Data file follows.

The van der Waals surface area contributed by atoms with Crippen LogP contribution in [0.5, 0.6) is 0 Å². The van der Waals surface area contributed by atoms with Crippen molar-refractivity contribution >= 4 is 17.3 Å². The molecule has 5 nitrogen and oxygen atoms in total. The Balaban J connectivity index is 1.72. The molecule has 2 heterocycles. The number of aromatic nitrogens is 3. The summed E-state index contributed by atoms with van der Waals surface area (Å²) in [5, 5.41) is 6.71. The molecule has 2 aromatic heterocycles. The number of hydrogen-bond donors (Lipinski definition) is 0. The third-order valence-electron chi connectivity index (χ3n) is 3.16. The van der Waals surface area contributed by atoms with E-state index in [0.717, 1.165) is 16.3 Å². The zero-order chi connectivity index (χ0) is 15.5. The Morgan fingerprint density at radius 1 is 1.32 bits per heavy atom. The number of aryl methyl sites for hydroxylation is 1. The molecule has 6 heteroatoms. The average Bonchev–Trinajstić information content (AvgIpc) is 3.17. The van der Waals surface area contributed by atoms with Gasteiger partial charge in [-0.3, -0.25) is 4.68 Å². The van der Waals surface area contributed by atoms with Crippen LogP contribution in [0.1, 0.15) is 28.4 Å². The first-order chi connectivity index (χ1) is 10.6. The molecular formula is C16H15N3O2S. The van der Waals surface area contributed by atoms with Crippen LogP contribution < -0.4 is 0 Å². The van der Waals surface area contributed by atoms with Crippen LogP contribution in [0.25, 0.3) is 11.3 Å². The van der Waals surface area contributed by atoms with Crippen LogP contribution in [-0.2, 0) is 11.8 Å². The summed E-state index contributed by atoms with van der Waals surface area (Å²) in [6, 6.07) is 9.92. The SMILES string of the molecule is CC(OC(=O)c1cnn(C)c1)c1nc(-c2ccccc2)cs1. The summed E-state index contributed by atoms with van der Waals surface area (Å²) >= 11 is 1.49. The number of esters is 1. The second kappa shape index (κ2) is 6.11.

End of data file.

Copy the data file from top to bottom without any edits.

The van der Waals surface area contributed by atoms with Crippen LogP contribution in [0.5, 0.6) is 0 Å². The van der Waals surface area contributed by atoms with Crippen molar-refractivity contribution >= 4 is 17.3 Å². The molecule has 5 nitrogen and oxygen atoms in total. The Balaban J connectivity index is 1.72. The molecule has 2 heterocycles. The number of aromatic nitrogens is 3. The summed E-state index contributed by atoms with van der Waals surface area (Å²) in [5, 5.41) is 6.71. The molecule has 2 aromatic heterocycles. The number of hydrogen-bond donors (Lipinski definition) is 0. The third-order valence-electron chi connectivity index (χ3n) is 3.16. The van der Waals surface area contributed by atoms with E-state index in [0.717, 1.165) is 16.3 Å². The zero-order chi connectivity index (χ0) is 15.5. The Morgan fingerprint density at radius 1 is 1.32 bits per heavy atom. The number of aryl methyl sites for hydroxylation is 1. The molecule has 6 heteroatoms. The average Bonchev–Trinajstić information content (AvgIpc) is 3.17. The van der Waals surface area contributed by atoms with Gasteiger partial charge in [-0.3, -0.25) is 4.68 Å². The van der Waals surface area contributed by atoms with Crippen LogP contribution in [0.1, 0.15) is 28.4 Å². The first-order chi connectivity index (χ1) is 10.6. The molecular formula is C16H15N3O2S. The van der Waals surface area contributed by atoms with Crippen LogP contribution < -0.4 is 0 Å². The van der Waals surface area contributed by atoms with Crippen LogP contribution in [0.25, 0.3) is 11.3 Å². The van der Waals surface area contributed by atoms with Crippen LogP contribution in [-0.2, 0) is 11.8 Å². The summed E-state index contributed by atoms with van der Waals surface area (Å²) in [6, 6.07) is 9.92. The SMILES string of the molecule is CC(OC(=O)c1cnn(C)c1)c1nc(-c2ccccc2)cs1. The summed E-state index contributed by atoms with van der Waals surface area (Å²) >= 11 is 1.49. The number of esters is 1. The second kappa shape index (κ2) is 6.11.